Intake and Turnover Management
Each time you have a guest you’ll need to correspond with them to answer their questions. It’s the beginning of a great guest experience that helps you obtain a great reviews. When you have fewer guests per month, this work is less taxing. You’ll be able to give each person a VIP experience that leads to top notch reviews.
Transient Tax / Lodging Fee
Many cities are adopting laws requiring Airbnb landlords to collect lodging fees for stays less than 30 days. I’ve seen these fees range from 10% to 14% per day.
The bad news is that your small business is getting gouged again. The good news is that these regulations proves your city thinks your short term rental business has a viable future.
Taxes and fees are really the biggest difference between the two operation modes. If you operate Airbnb long term rentals, then you’re operating as a traditional landlord. “Tourist Taxes” don’t apply to you. That’s a HUGE benefit.
Now Let’s Take a Look at Net Income
Net income, the amount that remains in your bank account after the expenses are paid, is the bottom line. This is the basis for our business decisions. As this graph shows, from a net income perspective, there’s not much difference in the two modes of operation.
If you can earn nearly the same net inome by offering monthly rentals, then you have two viable options to choose from. And if your city regulations prohibit offering short-stays, then specializing in Airbnb long term rentals may be a great option for you.
You can net nearly the same amount providing monthly rentals as providing frequent nightly stays.
Comparing Traditional to Monthly to Weekly Rentals
In the graph below, the blue circle represents gross income and the red square represents net income.
First, at a Hassle Factor of zero, I plotted the traditional landlord gross and net revenue. In the traditional mode, the gross and the net are the same $850.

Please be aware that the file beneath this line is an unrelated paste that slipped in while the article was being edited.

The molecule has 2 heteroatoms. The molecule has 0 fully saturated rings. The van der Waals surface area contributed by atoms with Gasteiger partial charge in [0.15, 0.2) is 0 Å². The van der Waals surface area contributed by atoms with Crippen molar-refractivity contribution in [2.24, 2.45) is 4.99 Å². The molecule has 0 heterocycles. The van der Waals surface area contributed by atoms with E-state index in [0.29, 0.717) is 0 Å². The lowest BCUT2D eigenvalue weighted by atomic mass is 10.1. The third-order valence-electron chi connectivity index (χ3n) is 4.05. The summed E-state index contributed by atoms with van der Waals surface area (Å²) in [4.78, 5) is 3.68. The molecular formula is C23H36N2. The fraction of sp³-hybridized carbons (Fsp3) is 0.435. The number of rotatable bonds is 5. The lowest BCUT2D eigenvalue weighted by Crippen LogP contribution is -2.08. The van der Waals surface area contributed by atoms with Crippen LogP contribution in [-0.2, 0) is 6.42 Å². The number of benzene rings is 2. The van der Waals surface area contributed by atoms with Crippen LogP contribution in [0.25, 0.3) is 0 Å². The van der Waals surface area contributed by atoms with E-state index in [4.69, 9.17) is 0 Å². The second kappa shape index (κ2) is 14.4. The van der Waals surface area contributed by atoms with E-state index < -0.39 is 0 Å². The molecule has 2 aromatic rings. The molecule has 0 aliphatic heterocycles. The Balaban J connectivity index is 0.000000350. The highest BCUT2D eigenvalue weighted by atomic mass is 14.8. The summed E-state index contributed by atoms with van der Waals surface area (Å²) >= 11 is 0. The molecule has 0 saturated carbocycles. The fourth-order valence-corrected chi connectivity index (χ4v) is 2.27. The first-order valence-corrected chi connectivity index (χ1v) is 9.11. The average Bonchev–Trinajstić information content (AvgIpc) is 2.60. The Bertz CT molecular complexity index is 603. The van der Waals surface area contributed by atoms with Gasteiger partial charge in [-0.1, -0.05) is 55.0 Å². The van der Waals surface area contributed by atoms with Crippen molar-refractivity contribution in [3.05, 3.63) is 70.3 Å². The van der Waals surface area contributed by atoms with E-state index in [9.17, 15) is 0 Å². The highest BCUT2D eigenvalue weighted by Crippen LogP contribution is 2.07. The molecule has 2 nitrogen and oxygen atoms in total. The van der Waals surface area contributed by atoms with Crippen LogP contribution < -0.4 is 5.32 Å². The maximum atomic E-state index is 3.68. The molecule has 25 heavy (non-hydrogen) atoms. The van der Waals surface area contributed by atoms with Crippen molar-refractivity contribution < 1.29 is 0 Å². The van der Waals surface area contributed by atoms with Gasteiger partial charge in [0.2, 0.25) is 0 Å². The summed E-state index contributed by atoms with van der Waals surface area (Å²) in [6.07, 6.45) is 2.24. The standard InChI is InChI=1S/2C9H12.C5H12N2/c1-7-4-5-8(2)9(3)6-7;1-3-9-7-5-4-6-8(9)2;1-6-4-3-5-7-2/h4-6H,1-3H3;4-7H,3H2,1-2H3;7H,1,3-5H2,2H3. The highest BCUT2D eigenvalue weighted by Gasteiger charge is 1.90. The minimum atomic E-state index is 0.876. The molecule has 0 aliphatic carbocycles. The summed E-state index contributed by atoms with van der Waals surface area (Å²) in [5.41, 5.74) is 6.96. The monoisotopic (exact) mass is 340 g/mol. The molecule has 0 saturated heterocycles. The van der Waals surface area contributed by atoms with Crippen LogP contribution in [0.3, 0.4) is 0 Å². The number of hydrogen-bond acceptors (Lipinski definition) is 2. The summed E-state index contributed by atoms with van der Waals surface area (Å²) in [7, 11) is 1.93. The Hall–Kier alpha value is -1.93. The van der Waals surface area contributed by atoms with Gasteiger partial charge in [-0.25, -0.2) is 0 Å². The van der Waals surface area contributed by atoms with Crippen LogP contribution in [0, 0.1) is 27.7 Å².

Next, at a Hassle Factor of 1, I plotted our monthly gross and net income, represented by a blue circle and red square respectively.
Lastly, at a Hassle Factor of 3, I plotted our gross and net when a rental is operated in a short-stay mode. Again, this assumes you host three guests during the month.
“Monthly Rentals” are the Obvious Winner
When you consider the hassle-factor and the amount of work required, it’s becomes clear that, whenever possible, operating an Airbnb long-term rental is the better option. It requires less time and worry.
But getting monthly renters isn’t as easy as it sounds. Airbnb long term rentals are certainly easier to operate in some cities than others. Overall, a different type of advertising and new strategies are required.
That’s where Extended Stays for Landlords come in. It’s a practical and easy-to-understand course that walks you through the process of setting up an Airbnb long-term rentals and marketing it in a way that attracts business travelers.
Whether you’re facing local ordinances or not, you should consider operating your short term rental in a 30-day and more mode. It might be the “Holy Grail” for your rental market.
Yes this is a simple concept but it’s a little tricky to implement.
You have to adopt a different mindset to operate monthly rentals.
You have to use different marketing techniques and rely on different booking strategies, but you can learn these skills. And they are very much worth learning if you really want to earn the maximum income from your property.
Check out Extended Stays for Landlords, the highly-sought after course that helps landlords transition into short-term rentals. It leads the industry as the best tool for rental owners. The materials and coaching found in this course make it easy for you get set up to operate a monthly rental that caters to Airbnb guests.
Click HERE to get started.